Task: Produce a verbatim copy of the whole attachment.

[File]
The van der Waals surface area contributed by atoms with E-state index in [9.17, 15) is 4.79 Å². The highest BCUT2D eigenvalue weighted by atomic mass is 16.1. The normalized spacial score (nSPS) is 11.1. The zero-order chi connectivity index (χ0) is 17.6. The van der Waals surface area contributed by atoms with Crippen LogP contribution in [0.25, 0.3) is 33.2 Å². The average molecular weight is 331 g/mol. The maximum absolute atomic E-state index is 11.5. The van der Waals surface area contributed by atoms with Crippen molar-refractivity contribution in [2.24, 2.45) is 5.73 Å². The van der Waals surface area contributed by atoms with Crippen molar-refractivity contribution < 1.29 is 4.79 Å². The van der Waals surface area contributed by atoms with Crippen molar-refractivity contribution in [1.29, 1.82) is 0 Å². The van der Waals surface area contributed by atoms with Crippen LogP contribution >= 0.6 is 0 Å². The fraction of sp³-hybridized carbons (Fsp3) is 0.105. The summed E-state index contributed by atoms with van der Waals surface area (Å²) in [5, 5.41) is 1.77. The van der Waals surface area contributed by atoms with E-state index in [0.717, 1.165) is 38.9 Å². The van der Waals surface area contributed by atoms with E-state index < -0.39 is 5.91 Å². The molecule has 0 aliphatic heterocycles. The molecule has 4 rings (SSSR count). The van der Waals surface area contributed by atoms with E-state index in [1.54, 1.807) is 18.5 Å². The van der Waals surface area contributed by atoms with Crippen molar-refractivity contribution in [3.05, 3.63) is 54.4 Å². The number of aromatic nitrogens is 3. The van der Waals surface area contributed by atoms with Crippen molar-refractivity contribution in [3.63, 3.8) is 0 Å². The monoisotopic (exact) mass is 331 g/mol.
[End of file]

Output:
The van der Waals surface area contributed by atoms with E-state index in [9.17, 15) is 4.79 Å². The highest BCUT2D eigenvalue weighted by atomic mass is 16.1. The normalized spacial score (nSPS) is 11.1. The zero-order chi connectivity index (χ0) is 17.6. The van der Waals surface area contributed by atoms with Crippen LogP contribution in [0.25, 0.3) is 33.2 Å². The average molecular weight is 331 g/mol. The maximum absolute atomic E-state index is 11.5. The van der Waals surface area contributed by atoms with Crippen molar-refractivity contribution in [2.24, 2.45) is 5.73 Å². The van der Waals surface area contributed by atoms with Crippen molar-refractivity contribution < 1.29 is 4.79 Å². The van der Waals surface area contributed by atoms with Crippen molar-refractivity contribution in [1.29, 1.82) is 0 Å². The van der Waals surface area contributed by atoms with Crippen LogP contribution >= 0.6 is 0 Å². The fraction of sp³-hybridized carbons (Fsp3) is 0.105. The summed E-state index contributed by atoms with van der Waals surface area (Å²) in [5, 5.41) is 1.77. The van der Waals surface area contributed by atoms with E-state index in [0.717, 1.165) is 38.9 Å². The van der Waals surface area contributed by atoms with E-state index < -0.39 is 5.91 Å². The molecule has 0 aliphatic heterocycles. The molecule has 4 rings (SSSR count). The van der Waals surface area contributed by atoms with E-state index in [1.54, 1.807) is 18.5 Å². The van der Waals surface area contributed by atoms with Crippen molar-refractivity contribution in [3.05, 3.63) is 54.4 Å². The number of aromatic nitrogens is 3. The van der Waals surface area contributed by atoms with Crippen molar-refractivity contribution in [3.63, 3.8) is 0 Å². The monoisotopic (exact) mass is 331 g/mol.